to help commemorate Manjulasness on her birthday we’d invited a few friends to celebrate in the park opposite where we’ve placed three benches.

But two days before, this happened…..

There’s now the beginnings of a new path. We’ll just about manage if it doesn’t rain and create a river of mud.

when we meet

When we dogs meet each other for the first time, with a sniff in the air (or if daring, up the bum) a wave of the tail a look in the eye we quickly decide: is the newcomer above, below or equal to me?

We signal by the tail. If they are lower in status the tail tucks in between the legs and they physically cower.

People often, psychologically and socially do the same.

After an initial look, a few questions, key words they evaluate the other.

Are they on the same level? If so, they’ll behave adult to adult,

Or are they so different in terms of age, caste, colour, race or religion? If they perceive one above the other they’ll behave like parent and child. If they’re uncertain there maybe a tussle to work out their relative positions.

People do this, often and everywhere.

It may help them feel superior or inferior uncomfortable or comfortable, accepted, rejected. It helps define who we think we are and how we relate to others. It’s common and often involves games to clarify, communicate and impose. I’ve adapted this from transactional analysis as featured in the book: “Games People Play’.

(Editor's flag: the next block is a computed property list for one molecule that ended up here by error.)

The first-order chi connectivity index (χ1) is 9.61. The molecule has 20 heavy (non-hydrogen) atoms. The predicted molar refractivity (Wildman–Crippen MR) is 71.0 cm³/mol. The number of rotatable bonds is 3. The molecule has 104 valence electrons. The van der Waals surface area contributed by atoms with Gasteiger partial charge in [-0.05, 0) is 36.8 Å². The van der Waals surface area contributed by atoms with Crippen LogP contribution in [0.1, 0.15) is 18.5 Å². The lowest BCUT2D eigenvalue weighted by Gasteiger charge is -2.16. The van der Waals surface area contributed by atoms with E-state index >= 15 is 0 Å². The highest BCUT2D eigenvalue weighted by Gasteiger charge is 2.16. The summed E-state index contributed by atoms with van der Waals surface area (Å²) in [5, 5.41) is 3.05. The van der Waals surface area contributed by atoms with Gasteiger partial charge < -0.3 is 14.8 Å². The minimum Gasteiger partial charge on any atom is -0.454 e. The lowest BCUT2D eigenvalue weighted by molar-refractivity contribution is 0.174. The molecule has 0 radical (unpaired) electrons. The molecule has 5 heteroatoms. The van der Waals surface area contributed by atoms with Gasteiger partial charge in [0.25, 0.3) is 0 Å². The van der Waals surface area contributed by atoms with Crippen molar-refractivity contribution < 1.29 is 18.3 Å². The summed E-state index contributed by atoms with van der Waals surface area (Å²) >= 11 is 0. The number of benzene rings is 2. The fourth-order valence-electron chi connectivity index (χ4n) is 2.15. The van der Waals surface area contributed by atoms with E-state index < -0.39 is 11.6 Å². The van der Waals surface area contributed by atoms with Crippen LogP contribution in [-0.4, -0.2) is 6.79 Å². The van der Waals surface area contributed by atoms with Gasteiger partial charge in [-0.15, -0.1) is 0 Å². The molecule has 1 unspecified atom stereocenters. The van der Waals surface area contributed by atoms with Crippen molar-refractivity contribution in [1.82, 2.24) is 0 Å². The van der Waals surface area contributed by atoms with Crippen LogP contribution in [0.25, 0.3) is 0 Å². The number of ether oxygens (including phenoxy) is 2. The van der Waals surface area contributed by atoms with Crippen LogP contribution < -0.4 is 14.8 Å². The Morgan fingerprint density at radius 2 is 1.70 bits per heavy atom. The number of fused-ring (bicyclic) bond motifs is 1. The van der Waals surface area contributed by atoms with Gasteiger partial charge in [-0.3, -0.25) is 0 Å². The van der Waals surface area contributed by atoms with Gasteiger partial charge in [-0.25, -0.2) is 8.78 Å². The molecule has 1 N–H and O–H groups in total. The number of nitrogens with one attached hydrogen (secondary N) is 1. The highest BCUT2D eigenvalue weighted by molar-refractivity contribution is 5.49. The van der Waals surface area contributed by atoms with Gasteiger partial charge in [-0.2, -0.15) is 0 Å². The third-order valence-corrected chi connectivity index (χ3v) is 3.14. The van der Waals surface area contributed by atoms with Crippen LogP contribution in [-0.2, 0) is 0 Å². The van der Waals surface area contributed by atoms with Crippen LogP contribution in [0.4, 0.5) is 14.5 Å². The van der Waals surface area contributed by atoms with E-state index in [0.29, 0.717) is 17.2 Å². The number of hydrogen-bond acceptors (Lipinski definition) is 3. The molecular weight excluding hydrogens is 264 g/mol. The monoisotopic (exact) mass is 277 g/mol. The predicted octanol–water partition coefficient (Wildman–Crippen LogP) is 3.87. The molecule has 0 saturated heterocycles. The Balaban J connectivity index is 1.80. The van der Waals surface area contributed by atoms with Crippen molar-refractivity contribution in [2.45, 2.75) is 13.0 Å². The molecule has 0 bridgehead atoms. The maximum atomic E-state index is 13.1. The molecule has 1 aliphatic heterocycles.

Yes, some dogs can read, but don’t tell anyone.

All societies do it, to varying degrees but ultimately in my view can often reinforce status, encourage elitism and highlight difference. It leads to unacceptable behaviours, social distance and it’s not very nice.

from Lucie’s soap box

Otherwise

Other and wise

There’s so many examples of the negativeness of the ‘other’ in society and politics.

Before the time of virus, people would cross the road to avoid walking by my black dog Lucie. It’s a cross-cultural fear.

Now in the time of virus they’re as likely to walk across the road because of me.

Recently, I was cycling on a local road busy with people doing their early morning exercise walk. A woman on the opposite side of the wide road lifts her Sari to cover her mouth on seeing me, a white foreigner. The Indians walking next to her had not been seen as a risk.

She didn’t know better but at the very least, it’s annoying.

The negative other.

Later that day three young children, sitting astride a wall laughing, smiling giggling, waving to me, a wonderful hello.

Shortly afterwards a man pushing a cycle gave a smile and wave.

The positive other

This took me back fifteen years to my first visit.

I came to India and christened it the land of a billion smiles and then I fell in love with and married Manjula, a woman with a billion smiles.

We find what we look for….

Now Manjula is my guru

I spread her smile with a friendly wave.

We might however at this ‘time of virus’ need to look a little closer to spot the smiling eyes shining above the face mask .

This was my story at today’s meeting of the Mysore Storytelling Network. A great new group for me of mostly young things. 🙂🙃😉